Clinical update

Diagnosis of respiratory symptoms

New guidance offers pragmatic advice on the safest and most appropriate approach during the pandemic

New guidance offers pragmatic advice on the safest and most appropriate approach during the pandemic

Picture: iStock

Essential information

According to NHS England, respiratory disease affects one in five people and is the third-biggest cause of death in England, after cancer and cardiovascular disease.

Respiratory diseases are a major factor in winter pressures faced by the NHS, with most admissions being non-elective and doubling during the winter months.

COVID-19 has introduced many challenges for primary care practitioners, including being able to carry out a comprehensive evaluation that allows accurate diagnosis, while minimising the risks of cross infection.

New guidance offers pragmatic advice on the safest and most appropriate approach during the pandemic

Picture: iStock

Essential information

According to NHS England, respiratory disease affects one in five people and is the third-biggest cause of death in England, after cancer and cardiovascular disease.

Respiratory diseases are a major factor in winter pressures faced by the NHS, with most admissions being non-elective and doubling during the winter months.

COVID-19 has introduced many challenges for primary care practitioners, including being able to carry out a comprehensive evaluation that allows accurate diagnosis, while minimising the risks of cross infection.

In particular, testing procedures, including spirometry, have the potential to increase the risk of transmission of viral infections, through droplet or aerosol formation.

What’s new?

In June, the Primary Care Respiratory Society (PCRS) agreed new guidance for clinicians to help diagnose patients who have respiratory symptoms during the pandemic, taking the safest and most appropriate approach.

The recommendations recognise that certain procedures with the potential for droplet or aerosol formation may not be possible under current circumstances.

This includes spirometry, fractional exhaled nitric oxide (FeNO) and peak expiratory flow rate (PEFR). Instead the society offers pragmatic advice on diagnosis, based on a patient’s history, a physical examination and their presenting symptoms.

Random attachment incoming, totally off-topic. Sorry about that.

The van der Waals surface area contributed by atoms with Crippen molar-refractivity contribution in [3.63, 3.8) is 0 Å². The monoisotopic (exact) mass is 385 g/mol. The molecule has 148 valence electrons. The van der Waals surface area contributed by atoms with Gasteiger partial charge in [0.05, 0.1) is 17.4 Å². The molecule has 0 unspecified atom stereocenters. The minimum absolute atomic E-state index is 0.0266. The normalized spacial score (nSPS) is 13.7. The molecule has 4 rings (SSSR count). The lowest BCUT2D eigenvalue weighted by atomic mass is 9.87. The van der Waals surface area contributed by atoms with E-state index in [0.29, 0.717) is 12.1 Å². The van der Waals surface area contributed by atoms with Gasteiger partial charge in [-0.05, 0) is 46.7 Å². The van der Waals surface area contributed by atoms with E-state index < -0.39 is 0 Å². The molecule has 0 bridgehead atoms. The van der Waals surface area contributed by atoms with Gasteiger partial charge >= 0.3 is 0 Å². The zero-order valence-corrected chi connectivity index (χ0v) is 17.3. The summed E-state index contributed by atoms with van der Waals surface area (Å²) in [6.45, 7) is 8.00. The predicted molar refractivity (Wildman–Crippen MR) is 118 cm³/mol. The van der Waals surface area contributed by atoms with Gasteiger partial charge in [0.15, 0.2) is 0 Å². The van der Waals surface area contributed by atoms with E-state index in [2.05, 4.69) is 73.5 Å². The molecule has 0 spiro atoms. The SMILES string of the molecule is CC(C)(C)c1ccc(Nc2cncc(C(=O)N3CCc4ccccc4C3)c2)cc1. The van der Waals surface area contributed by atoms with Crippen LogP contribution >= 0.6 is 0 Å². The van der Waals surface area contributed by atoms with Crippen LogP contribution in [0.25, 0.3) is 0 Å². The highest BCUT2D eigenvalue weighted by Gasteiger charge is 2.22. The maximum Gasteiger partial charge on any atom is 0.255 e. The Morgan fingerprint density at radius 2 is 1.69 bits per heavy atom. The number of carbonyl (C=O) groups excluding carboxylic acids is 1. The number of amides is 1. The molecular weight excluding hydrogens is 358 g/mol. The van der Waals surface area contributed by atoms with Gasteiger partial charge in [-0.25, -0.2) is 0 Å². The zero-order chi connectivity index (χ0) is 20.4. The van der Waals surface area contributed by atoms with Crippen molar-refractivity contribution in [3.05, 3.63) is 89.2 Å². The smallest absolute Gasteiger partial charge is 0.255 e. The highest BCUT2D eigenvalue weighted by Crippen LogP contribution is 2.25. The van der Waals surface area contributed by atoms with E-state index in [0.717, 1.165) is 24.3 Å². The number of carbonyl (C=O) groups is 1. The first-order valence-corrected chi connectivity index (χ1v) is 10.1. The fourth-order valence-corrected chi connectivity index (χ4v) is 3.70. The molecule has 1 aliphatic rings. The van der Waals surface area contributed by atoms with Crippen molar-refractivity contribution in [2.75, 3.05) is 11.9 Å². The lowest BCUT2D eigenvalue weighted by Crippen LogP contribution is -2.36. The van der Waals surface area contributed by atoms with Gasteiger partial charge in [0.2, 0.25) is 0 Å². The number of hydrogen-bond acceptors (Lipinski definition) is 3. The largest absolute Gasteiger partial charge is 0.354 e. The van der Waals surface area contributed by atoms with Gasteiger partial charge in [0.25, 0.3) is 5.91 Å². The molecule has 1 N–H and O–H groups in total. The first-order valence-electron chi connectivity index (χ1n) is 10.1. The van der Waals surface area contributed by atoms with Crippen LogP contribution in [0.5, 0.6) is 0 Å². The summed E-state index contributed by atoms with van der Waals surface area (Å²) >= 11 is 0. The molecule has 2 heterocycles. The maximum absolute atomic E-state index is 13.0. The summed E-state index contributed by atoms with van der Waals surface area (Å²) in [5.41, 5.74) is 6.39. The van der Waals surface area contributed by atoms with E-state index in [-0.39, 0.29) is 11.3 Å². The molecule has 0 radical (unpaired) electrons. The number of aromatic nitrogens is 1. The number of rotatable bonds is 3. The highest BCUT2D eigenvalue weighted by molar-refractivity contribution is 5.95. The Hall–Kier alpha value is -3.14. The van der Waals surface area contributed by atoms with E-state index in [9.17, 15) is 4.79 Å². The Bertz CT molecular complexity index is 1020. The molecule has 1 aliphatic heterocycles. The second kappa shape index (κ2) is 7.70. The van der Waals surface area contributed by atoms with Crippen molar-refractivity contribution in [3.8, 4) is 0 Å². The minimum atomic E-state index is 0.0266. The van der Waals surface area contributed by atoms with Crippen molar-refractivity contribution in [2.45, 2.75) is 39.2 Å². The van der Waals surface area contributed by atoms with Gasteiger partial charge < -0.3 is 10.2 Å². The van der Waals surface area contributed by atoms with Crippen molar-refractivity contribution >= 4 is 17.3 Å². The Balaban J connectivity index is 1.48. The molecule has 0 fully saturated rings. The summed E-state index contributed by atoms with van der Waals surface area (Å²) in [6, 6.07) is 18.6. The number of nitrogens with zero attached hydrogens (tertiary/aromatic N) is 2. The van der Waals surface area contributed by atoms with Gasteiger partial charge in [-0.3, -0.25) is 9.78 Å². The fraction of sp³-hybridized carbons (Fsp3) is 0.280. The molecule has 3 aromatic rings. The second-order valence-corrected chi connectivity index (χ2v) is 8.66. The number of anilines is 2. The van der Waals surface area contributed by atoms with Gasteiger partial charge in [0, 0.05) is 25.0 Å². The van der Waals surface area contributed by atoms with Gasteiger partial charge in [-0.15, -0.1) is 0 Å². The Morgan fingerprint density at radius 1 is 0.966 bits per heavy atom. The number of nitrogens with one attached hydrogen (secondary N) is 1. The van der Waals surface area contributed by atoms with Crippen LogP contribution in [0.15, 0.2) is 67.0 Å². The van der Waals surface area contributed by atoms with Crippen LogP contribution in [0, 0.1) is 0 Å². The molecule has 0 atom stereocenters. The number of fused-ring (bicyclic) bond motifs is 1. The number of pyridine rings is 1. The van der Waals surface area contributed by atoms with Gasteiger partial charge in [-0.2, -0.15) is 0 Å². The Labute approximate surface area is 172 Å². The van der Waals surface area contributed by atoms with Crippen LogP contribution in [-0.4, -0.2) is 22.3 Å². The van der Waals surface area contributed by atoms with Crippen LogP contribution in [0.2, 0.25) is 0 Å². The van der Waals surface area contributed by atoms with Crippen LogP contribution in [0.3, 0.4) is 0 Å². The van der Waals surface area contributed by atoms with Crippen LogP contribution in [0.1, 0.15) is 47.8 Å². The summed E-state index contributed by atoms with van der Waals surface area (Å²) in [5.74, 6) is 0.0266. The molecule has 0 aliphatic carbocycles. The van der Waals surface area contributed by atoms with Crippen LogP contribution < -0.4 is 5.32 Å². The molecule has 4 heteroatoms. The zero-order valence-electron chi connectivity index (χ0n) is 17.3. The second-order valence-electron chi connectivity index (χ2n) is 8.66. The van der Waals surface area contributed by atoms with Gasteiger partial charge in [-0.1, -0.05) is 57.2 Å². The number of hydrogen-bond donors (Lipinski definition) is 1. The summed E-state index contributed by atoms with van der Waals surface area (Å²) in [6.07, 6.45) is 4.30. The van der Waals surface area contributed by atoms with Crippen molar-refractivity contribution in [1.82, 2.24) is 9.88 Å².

Key recommendations

For patients presenting with undifferentiated respiratory symptoms, where diagnosis is unclear and the possibility of asthma is intermediate or low, the PCRS recommends a structured, logical and context-based approach.

Ideally this should be carried out via a primary care-based respiratory diagnostic service, avoiding the need for hospital referral.

Where asthma is suspected, a structured clinical assessment should be carried out, reviewing the patient’s clinical records, including the results of any completed investigations, such as PEFR, spirometry or blood eosinophils.

Patients with a high probability of asthma can then be managed with a trial of treatment with peak flow monitoring in their home.

Only patients with an intermediate probability of asthma should be considered for further investigations, says the PCRS.

For patients with suspected chronic obstructive pulmonary disease, while history is crucial, they cannot be formally diagnosed unless fixed airway obstruction is demonstrated.

If a PEFR test is considered necessary it can be carried out using the patient’s own PEF meter and disposable mouthpiece in a room with an open window or outside the building, says the PCRS.

If investigations such as spirometry are deferred, this should be clearly marked in the patient’s notes, with confirmation that the test will happen when it is safe.

How you can help your patient

Nurses should understand that patients may have had to build up their courage to seek help for their breathlessness, so their symptoms should not be dismissed – instead they should be reassured that they have done the right thing.

Patients who are only offered a virtual or remote consultation may feel brushed aside, so nurses should try to see them face-to-face if it is safe to do so.

Expert comment

Carol Stonham

Carol Stonham is a Queen’s Nurse and Primary Care Respiratory Society executive chair

‘The guidance reminds us how to make a good clinical diagnosis of ongoing respiratory symptoms, without relying on spirometry. Spirometry is important in clarifying and confirming diagnosis, but it isn’t the single thing that makes it.

‘Remember there are lots of other things we can do. This includes detailed histories, asking the right questions, examination when it’s safe, chest X-rays and taking bloods.

Nurses play a key role in diagnosis, so seek training as needed

‘As professionals, we shouldn’t have tunnel vision and assume a patient who is breathless has chronic obstructive pulmonary disease, but instead rule out other possible causes.

‘As nurses often play such a key role in diagnosis, it’s a good time to ensure they feel competent and confident in their role, seeking training as necessary.’


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